Thursday, January 15, 2015

Report: Gaps in DSS system found in Zahra Baker case (Caldwell County, North Carolina)

Mothers are routinely held responsible for the violence inflicted on their children by fathers, stepdads, or boyfriends. They are held responsible--and do jail time--even when they have been threatened or abused themselves. And even when they have defensive wounds.

But not custodial dad ADAM BAKER, who took advantage of the mother's post-partum depression to strip her of custody. He then cut off all contact--something mothers are demonized for doing with the father--and moved out of Australia to the US so he could be with his Internet girlfriend.

We're supposed to believe that Daddy was so "busy" and "clueless" that he didn't stop the step's ultimately fatal abuse. Total bullsh**. Especially given the father's criminal record.

Is it any surprise that Daddy has now refused to turn over the girl's cremated remains to the mother, or even tell her what he did with them? An abuser through and through. But like so many of these men, never held responsible for anything.

See some of our past posts.

Report: Gaps in DSS system found in Zahra Baker case

WBTVJanuary 14, 2015 Updated 20 hours ago


The State Child Fatality Review report on the Zahra Baker case from the North Carolina Division of Social Services blames a series of gaps in the system that allowed possible abuse to continue until the 10-year-old’s death.

Zahra was reported missing in October 2010 and parts of her dismembered body were found in several places in Caldwell County the following month. A medical examiner’s report listed the cause of death as “unspecified homicidal violence.”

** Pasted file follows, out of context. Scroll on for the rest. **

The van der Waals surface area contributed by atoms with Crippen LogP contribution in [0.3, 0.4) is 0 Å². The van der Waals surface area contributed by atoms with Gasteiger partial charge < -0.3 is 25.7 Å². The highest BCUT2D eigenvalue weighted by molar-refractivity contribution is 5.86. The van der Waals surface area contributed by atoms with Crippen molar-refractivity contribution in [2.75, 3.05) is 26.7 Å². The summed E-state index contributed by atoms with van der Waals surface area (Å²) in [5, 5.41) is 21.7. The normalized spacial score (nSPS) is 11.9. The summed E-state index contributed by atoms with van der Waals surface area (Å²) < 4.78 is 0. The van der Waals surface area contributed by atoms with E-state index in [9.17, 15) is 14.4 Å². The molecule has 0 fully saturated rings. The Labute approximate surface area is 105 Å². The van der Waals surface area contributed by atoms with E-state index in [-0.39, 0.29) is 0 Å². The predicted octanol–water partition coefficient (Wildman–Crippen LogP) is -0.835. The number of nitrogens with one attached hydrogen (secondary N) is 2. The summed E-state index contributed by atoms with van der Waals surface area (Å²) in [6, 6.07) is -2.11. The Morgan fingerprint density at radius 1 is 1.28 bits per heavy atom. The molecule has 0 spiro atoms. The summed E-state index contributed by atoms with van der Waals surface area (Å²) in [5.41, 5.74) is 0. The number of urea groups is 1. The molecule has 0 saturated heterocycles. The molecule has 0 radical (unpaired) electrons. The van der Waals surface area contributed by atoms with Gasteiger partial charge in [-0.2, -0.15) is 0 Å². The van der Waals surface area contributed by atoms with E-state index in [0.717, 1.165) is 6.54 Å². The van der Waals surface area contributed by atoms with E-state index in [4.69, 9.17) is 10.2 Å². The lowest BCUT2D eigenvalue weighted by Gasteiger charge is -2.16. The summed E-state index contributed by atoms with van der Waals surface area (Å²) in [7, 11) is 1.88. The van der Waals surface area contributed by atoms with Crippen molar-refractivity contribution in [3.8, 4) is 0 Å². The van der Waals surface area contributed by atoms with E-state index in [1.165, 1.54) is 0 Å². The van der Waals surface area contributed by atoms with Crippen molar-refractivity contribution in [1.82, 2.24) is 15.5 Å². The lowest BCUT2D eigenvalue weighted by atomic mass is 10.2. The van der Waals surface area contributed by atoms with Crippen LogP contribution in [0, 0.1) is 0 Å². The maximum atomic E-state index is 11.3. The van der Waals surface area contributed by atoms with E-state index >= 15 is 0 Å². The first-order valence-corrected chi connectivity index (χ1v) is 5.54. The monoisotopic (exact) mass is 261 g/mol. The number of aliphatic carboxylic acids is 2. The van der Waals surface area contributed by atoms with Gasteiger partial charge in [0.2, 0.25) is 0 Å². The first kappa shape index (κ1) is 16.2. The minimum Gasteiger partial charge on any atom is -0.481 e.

The state fatality review began in 2012 after the girl’s stepmother, Elisa Baker, pleaded guilty to second-degree murder in Zahra’s killing and was sentenced to almost 18 years in prison. She later pleaded guilty to federal drug charges and was handed a 10-year sentence for that as well.

Zahra’s father, Adam Baker, was not charged in either case, and is back in his native Australia. He denied any involvement in the death and dismemberment of his daughter.

“I could never do anything like that,” he said in 2010. “I would never hurt Zahra.”

The criminal investigation revealed that at least four instances of possible child abuse were reported to Caldwell County DSS months before Zahra died. Local DSS officials conducted investigations, but no action was taken.

As DSS investigated the situation, school personnel also reported concerns about Zahra’s care. The state report on those investigations says there was limited sharing of information between school personnel, medical providers, law enforcement and DSS investigators.

When Zahra and her family moved to Catawba County, her situation was not tracked or reported to DSS officials there.

The report does not blame DSS investigators, but instead suggests the system needs improvement. It recommends that more training be made available for DSS officials and field workers, and that additional training be made available for school personnel so they have a better idea what and how to report incidents to DSS.

It also suggests that school districts implement a system to track students who have been enrolled in school but do not show up for classes. When the Bakers moved to Catawba County, they said they were home-schooling Zahra, but there were no records of her studies.

The report also calls for a statewide system where information on prior case histories and investigations can be shared between agencies. Right now, there is no system allowing one county to have access to such reports from another county.

Caldwell County DSS officials would not comment on the report.

In a written statement, the county said the local DSS has already implemented some changes to some areas of practice that needed improvement. The statement did not identify which areas.